The Queen's Lord Great Chamberlain pestered her so long for permission to travel until she gave in. Equipped with a letter of introduction from the Queen to King Maximilian II and his Tuscan relatives, the twentyfour year old set off, with an entourage of escorts and servants, to travel through France and Italy. Two weeks after his departure it was discovered that Anne Cecil, Countess of Oxford, was pregnant. The young Earl didn't consider this to be reason enough to interrupt his travels.

Welbeck portrait

From Paris, he sent a portrait of himself to his wife and the following reassuring words to his father in law, Lord Burghley.

My Lord, your letters have made me a glad man, for these last have put me in assurance of that good fortune which your former mentioned doubtfully. I thank God therefore, with your Lordship, that it hath pleased Him to make me a father where your Lordship is a grandfather and, if it be a boy, I shall likewise be the partaker with you in a greater contentation. But thereby to take an occasion to return, I am far off from that opinion, for now it hath pleased God to give me a son of my own (as I hope it is), methinks I have the better occasion to travel sith, whatsoever becometh of me, I leave behind me one to supply my duty and service either to my prince or else my country.

In the Louvre Palace, the young King Henri III introduced Edward de Vere to France's most influential personages, among others; the entire courtly entourage: the Queen Mother Catarina de Medici- Henri's sister Marguerite de Valois (Margot) and his brother Hercule-François Duke of Alençon (Monsieur) - Marguerite's husband, Henri, King of Navarre (latter Henri IV) - the brothers Henri de Lorraine, Duke of Guise and Charles of Lorraine Duke of Mayenne.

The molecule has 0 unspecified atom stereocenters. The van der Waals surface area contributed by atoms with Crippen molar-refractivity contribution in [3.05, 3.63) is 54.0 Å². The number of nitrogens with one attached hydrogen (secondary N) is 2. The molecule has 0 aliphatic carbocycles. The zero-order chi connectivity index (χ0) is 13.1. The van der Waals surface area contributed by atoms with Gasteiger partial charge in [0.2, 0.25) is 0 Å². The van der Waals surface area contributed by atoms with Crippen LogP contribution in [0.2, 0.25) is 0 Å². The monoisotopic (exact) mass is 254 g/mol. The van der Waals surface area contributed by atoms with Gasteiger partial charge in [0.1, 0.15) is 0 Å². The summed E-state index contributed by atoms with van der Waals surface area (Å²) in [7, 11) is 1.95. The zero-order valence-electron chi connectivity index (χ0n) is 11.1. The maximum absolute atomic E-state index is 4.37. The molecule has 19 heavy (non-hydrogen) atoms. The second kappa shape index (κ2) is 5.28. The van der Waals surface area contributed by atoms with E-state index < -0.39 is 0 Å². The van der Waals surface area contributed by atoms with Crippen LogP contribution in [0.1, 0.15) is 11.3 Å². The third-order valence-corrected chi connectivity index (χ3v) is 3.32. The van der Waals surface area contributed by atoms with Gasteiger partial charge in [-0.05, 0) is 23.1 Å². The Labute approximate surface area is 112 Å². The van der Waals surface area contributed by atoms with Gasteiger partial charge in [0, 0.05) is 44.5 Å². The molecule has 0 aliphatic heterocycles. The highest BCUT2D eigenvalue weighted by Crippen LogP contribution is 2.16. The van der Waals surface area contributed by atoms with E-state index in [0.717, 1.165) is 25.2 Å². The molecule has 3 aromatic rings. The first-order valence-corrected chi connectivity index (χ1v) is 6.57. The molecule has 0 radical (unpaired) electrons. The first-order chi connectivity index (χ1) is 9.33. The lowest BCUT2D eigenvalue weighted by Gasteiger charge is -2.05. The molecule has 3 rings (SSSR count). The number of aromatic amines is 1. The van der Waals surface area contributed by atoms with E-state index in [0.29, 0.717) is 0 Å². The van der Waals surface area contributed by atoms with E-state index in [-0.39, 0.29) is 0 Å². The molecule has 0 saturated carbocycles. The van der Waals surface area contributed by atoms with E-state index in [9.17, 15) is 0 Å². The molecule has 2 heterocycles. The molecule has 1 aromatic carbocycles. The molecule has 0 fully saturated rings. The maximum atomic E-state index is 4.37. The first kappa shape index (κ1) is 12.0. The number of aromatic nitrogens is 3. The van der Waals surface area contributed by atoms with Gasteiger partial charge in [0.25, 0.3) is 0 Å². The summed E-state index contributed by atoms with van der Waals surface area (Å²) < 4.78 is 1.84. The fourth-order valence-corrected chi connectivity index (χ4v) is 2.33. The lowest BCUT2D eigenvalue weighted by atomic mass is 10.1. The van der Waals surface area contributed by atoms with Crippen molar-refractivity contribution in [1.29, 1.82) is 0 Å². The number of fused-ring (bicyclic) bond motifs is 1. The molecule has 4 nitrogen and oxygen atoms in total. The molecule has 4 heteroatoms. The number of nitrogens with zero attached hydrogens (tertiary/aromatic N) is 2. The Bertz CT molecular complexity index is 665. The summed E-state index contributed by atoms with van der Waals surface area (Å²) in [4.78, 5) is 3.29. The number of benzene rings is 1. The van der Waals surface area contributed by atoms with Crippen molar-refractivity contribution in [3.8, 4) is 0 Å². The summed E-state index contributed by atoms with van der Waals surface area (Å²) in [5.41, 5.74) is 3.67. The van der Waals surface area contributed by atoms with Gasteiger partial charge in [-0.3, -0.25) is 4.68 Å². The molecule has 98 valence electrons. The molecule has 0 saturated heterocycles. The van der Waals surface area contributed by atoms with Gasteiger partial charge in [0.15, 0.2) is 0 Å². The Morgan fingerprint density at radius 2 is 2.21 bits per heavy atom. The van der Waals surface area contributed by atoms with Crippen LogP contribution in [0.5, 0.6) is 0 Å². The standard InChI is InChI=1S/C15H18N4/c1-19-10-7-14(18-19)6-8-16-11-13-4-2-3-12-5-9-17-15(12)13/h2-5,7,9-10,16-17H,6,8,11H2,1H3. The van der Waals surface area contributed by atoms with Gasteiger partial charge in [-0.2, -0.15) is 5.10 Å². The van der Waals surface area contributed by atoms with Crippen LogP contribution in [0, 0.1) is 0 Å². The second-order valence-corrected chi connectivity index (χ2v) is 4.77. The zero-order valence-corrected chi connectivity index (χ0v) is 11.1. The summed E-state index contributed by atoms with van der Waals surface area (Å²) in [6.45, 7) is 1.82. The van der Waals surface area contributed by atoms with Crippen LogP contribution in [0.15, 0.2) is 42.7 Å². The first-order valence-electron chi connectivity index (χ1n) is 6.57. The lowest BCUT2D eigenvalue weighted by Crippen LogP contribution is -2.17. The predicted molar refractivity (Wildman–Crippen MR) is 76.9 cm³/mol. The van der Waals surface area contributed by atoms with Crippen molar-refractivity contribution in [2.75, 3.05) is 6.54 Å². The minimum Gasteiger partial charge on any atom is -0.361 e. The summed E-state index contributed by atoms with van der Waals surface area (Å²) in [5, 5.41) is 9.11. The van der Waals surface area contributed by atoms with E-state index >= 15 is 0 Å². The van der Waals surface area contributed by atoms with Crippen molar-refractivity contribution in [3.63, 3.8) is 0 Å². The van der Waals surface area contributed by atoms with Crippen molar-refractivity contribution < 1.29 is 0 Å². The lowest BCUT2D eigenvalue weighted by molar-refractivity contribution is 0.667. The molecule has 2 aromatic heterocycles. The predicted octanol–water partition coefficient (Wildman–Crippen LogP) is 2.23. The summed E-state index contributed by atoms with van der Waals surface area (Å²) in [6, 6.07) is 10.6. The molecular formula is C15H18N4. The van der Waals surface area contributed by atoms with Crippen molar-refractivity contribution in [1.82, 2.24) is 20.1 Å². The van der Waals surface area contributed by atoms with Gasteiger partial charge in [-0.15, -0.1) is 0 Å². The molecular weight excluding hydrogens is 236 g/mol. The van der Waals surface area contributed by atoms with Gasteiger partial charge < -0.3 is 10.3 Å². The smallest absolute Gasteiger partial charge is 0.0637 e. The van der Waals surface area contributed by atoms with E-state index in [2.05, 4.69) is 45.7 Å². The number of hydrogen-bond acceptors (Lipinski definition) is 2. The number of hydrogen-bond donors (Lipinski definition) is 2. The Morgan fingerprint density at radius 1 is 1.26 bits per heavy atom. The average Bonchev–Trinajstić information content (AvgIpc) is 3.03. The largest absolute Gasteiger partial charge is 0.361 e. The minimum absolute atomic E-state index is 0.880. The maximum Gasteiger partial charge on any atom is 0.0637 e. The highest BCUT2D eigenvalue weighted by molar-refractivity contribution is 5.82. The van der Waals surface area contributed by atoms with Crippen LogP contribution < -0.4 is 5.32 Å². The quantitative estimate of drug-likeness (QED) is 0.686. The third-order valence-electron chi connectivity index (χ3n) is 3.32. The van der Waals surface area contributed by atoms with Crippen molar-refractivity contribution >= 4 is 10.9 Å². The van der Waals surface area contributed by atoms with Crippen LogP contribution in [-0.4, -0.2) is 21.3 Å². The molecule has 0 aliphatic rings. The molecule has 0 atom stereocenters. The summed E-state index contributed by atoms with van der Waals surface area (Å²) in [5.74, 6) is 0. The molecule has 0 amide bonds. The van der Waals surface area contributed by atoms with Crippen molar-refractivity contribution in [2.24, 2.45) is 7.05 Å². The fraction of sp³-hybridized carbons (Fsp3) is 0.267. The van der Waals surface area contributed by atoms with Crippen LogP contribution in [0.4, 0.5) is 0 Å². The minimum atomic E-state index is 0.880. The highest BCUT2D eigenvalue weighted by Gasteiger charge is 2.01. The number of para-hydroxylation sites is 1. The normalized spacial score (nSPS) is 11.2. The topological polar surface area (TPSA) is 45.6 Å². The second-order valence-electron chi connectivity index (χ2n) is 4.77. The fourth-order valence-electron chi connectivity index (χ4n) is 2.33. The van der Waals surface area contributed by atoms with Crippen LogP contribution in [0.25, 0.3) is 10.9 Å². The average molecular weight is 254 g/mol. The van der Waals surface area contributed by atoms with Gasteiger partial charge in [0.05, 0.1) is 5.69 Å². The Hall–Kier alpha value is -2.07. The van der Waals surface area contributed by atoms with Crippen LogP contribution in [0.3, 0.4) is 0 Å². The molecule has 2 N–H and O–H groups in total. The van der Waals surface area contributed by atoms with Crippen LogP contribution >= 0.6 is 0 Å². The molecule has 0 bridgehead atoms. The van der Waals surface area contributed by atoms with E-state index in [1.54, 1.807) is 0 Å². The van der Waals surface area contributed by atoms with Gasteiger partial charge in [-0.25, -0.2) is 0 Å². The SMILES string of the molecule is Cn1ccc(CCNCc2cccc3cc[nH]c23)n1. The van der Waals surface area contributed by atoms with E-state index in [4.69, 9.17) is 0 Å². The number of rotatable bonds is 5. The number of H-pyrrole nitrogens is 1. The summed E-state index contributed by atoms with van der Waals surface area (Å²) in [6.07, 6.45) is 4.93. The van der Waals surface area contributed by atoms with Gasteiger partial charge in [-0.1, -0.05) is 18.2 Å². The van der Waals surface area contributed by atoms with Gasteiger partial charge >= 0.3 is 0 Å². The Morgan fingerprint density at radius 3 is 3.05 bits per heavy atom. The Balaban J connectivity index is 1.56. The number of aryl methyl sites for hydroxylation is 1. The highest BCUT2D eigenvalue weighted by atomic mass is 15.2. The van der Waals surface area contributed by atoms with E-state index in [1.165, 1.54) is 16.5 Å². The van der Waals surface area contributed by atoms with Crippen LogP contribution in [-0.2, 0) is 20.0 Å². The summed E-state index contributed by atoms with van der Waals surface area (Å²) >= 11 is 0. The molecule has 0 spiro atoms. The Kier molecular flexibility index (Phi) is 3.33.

Henri III, Roi de France Catarina de’ Medici
Henri III, Roi de France / Catarina de’ Medici

Henri, Roi de Navarre Marguerite de Valois
Henri, Roi de Navarre / Marguerite de Valois

Rarely was such a divers collection of personalities gathered under one roof: the scheming Catarina who was largely responsible for the St. Bartholomew's Day massacre- Henri III; one minute moralistic religious fervour, down right debauchery the next- Hercule-François his ambitious brother- the brilliant Queen Margot- Henri de Navarre, the cheerful natured tactician- and the cool, arrogant Henri, Duke of Guise. In the same year -1575 - the Duke of Alençon, being the ringleader of the malcontents, fled the Louvre Palace. Henri de Navarre was soon to follow him after being kept in the palace as a prisoner of the state since 1572. Henri, Duke of Guise advanced to being the leader of the Catholic league and as such, Henri III ordered his murder in 1588.

In the middle of March 1575 Oxford continued his journey, first going to Strasbourg where he stayed with the humanist, Johannes Sturmius, a staunch supporter of Queen Elizabeth.


Oxford’s Letter to William Cecil, Lord Burghley, 24 September 1575

The Earl stayed in Italy for almost a year and during this time he visited Venice (under the rule of the Doge Alvise Mocenigo I), Padua, Genoa, Milan, Bologna, Florence (under the rule of Francesco de Medici, Grand Duke of Tuscany), Siena, and more than likely also Mantua (under Duke Guglielmo Gonzaga) and Ferrara (under Duke Alfonso II d' Este).